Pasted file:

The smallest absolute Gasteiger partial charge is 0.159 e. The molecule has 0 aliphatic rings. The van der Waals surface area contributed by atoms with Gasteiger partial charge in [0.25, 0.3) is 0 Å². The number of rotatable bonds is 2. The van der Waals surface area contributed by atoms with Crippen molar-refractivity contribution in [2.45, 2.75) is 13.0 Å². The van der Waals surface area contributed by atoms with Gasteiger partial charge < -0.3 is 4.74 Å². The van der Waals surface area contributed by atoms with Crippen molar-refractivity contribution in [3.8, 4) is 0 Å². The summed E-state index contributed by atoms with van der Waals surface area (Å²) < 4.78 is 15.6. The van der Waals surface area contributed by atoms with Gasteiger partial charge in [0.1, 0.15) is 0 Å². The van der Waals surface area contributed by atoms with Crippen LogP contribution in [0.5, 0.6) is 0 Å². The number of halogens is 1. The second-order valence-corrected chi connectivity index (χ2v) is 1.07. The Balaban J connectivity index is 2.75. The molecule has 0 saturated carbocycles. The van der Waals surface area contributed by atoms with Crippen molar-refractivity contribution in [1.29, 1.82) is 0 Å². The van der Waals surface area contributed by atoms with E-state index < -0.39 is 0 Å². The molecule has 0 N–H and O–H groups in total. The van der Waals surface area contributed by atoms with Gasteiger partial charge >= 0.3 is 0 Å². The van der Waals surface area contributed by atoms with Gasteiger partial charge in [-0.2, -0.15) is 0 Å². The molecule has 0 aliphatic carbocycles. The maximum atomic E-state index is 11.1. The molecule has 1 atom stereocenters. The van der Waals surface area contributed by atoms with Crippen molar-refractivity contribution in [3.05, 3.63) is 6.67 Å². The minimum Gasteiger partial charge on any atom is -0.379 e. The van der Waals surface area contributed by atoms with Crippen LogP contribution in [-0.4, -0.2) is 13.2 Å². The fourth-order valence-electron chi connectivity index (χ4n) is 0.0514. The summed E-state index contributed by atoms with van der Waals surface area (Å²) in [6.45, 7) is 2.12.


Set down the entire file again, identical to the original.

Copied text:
The smallest absolute Gasteiger partial charge is 0.159 e. The molecule has 0 aliphatic rings. The van der Waals surface area contributed by atoms with Gasteiger partial charge in [0.25, 0.3) is 0 Å². The number of rotatable bonds is 2. The van der Waals surface area contributed by atoms with Crippen molar-refractivity contribution in [2.45, 2.75) is 13.0 Å². The van der Waals surface area contributed by atoms with Gasteiger partial charge < -0.3 is 4.74 Å². The van der Waals surface area contributed by atoms with Crippen molar-refractivity contribution in [3.8, 4) is 0 Å². The summed E-state index contributed by atoms with van der Waals surface area (Å²) < 4.78 is 15.6. The van der Waals surface area contributed by atoms with Gasteiger partial charge in [0.1, 0.15) is 0 Å². The van der Waals surface area contributed by atoms with Crippen LogP contribution in [0.5, 0.6) is 0 Å². The number of halogens is 1. The second-order valence-corrected chi connectivity index (χ2v) is 1.07. The Balaban J connectivity index is 2.75. The molecule has 0 saturated carbocycles. The van der Waals surface area contributed by atoms with Crippen molar-refractivity contribution in [1.29, 1.82) is 0 Å². The van der Waals surface area contributed by atoms with E-state index < -0.39 is 0 Å². The molecule has 0 N–H and O–H groups in total. The van der Waals surface area contributed by atoms with Gasteiger partial charge >= 0.3 is 0 Å². The van der Waals surface area contributed by atoms with Gasteiger partial charge in [-0.2, -0.15) is 0 Å². The molecule has 0 aliphatic carbocycles. The maximum atomic E-state index is 11.1. The molecule has 1 atom stereocenters. The van der Waals surface area contributed by atoms with Crippen molar-refractivity contribution in [3.05, 3.63) is 6.67 Å². The minimum Gasteiger partial charge on any atom is -0.379 e. The van der Waals surface area contributed by atoms with Crippen LogP contribution in [-0.4, -0.2) is 13.2 Å². The fourth-order valence-electron chi connectivity index (χ4n) is 0.0514. The summed E-state index contributed by atoms with van der Waals surface area (Å²) in [6.45, 7) is 2.12.